Let the glue dry.

Step 6: Finishing the Pendant

Add superglue around the LEDs along the outer rim of the back piece of the light box pendant [Image 6.1]. Align the front of the pendant with the back so that the LEDs are sandwiched between the two pieces, and press them together until the glue dries and the two pieces are securely attached [Image 6.2].

Loop a necklace chain through the clasp on the pendant [Image 6.3], and your film box necklace is complete!

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    12 Discussions

    0
    heathernewton
    heathernewton

    16 hours ago

    I printed this and the back did not have the grooves cut out - would I have to pick that out in order to get the battery holder in there?

    0
    ramenkingandi
    ramenkingandi

    Reply 8 hours ago

    You shouldn't have to pick the groves out. Mine printed out on a Creality Ender 3 Pro exactly as you see it in the photos. I'm still a bit of a newbie when it comes to 3D printing, so I'm not the best person to help you troubleshoot. If I had to guess, maybe play around with your infill settings or use a software, like (free) Ultimaker Cura, to slice and prep the .STL before printing.

    0
    caitlinsdad
    caitlinsdad

    14 hours ago

    Also packing in a tuft of fiberfill batting works well to diffuse the harsh points of light from the LEDs essentially making it a nice tiny lightbox. It would be fun to put tiny x-ray slides up to it.

    0
    Ricardo Furioso
    Ricardo Furioso

    4 days ago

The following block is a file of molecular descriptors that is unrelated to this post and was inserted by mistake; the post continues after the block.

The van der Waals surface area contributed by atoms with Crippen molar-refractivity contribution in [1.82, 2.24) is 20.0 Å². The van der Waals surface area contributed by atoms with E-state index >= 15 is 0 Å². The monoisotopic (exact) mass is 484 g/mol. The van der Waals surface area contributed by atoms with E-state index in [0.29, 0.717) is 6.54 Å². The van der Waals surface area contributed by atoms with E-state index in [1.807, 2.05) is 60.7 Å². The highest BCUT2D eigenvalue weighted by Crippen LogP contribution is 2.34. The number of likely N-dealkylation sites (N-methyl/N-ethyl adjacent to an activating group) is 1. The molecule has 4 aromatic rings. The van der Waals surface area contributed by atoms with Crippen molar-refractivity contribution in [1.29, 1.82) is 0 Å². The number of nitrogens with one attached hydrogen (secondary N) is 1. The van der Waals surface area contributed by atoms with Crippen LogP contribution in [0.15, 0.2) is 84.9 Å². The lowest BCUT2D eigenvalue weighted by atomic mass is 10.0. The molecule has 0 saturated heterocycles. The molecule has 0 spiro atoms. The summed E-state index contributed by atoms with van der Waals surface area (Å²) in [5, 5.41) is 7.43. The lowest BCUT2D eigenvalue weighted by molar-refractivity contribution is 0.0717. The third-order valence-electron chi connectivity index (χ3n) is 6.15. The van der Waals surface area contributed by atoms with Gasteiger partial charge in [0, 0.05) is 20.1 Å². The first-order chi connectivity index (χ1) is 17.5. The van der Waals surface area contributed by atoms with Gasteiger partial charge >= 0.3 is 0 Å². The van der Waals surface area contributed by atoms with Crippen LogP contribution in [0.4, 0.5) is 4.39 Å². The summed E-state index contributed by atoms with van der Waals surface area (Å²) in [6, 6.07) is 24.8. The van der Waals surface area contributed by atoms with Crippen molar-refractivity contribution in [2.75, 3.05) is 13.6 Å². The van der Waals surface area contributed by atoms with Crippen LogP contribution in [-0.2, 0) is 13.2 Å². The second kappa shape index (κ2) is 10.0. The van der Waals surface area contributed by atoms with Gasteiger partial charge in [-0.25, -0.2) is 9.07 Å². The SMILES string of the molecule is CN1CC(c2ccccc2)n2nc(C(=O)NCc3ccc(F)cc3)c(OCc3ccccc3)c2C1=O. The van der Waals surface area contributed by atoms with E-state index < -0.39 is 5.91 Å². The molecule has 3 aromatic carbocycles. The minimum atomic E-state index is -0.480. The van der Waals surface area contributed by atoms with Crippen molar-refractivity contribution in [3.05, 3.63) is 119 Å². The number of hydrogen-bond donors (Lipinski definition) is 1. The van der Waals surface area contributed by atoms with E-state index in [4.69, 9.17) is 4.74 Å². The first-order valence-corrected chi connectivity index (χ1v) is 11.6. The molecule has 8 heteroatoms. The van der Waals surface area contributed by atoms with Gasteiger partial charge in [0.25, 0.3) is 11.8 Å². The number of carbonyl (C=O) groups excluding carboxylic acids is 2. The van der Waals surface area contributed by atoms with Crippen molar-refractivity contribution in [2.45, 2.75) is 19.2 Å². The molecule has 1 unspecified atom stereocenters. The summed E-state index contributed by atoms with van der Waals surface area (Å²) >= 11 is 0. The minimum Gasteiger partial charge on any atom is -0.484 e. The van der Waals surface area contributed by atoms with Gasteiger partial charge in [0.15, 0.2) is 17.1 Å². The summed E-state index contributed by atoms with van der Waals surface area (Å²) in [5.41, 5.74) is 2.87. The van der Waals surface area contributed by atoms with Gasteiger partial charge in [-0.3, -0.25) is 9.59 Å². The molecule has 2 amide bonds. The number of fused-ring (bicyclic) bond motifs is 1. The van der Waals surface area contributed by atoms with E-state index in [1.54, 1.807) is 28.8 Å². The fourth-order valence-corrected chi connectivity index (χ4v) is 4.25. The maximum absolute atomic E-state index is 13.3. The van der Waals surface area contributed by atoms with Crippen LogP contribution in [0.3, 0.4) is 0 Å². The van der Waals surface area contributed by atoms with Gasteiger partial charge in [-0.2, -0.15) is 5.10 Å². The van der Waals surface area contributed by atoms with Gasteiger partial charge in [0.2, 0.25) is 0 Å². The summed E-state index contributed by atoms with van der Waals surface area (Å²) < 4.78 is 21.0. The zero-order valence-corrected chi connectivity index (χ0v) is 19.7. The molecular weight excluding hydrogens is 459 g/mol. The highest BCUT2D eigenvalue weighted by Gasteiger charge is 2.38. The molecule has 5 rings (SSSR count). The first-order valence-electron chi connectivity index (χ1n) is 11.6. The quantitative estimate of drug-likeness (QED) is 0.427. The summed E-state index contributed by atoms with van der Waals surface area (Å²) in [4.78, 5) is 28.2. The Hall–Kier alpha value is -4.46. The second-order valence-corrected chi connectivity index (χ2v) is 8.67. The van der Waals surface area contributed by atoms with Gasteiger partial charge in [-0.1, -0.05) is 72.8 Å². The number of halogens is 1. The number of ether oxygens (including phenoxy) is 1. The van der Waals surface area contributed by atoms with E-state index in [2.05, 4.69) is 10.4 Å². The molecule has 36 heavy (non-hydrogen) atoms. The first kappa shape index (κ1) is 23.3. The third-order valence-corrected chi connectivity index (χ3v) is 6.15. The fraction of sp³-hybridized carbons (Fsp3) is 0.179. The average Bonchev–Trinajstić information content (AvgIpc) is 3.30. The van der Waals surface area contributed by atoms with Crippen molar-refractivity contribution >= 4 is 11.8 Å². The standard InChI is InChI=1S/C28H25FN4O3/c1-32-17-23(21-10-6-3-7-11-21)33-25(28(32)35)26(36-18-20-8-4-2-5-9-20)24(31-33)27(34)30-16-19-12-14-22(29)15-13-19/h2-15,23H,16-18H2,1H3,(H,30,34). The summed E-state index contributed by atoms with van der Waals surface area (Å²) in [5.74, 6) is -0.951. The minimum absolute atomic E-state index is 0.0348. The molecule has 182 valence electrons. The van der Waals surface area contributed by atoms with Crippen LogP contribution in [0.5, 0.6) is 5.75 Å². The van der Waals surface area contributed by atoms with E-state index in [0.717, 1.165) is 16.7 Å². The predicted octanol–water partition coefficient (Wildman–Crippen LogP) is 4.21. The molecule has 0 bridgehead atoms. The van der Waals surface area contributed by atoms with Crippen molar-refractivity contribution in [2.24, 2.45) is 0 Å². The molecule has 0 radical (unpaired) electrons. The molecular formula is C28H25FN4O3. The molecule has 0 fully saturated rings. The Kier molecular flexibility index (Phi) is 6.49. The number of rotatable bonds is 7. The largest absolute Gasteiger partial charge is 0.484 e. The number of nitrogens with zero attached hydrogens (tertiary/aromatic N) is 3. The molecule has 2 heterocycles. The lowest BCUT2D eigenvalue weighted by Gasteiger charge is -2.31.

Looks like this would also work, with minor mods, for photographic slides. Thank you for sharing.

    0
    ramenkingandi
    ramenkingandi

    Reply 1 day ago

    I like the idea of using slides. The pendant design could even be tweaked so that the slides could be switched out!

    0
    Ricardo Furioso
    Ricardo Furioso

    Reply 1 day ago

    Slides are sturdier, easier to handle, and more modular than negatives.
    Plus, they're positives, so you can see what you're seeing instead of the opposite. LOL.

    0
    Penolopy Bulnick
    Penolopy Bulnick

    3 days ago

    I just LOVE this idea for a necklace and the negative you have is just perfect :D

    0
    ramenkingandi
    ramenkingandi

    Reply 1 day ago

    Thank you!

    0
    jessyratfink
    jessyratfink

    6 days ago

    Love it! What a neat idea :)

    0
    ramenkingandi
    ramenkingandi

    Reply 5 days ago

    Thank you! :-)

    0
    Uncle Kudzu
    Uncle Kudzu

    6 days ago

    Pretty cool!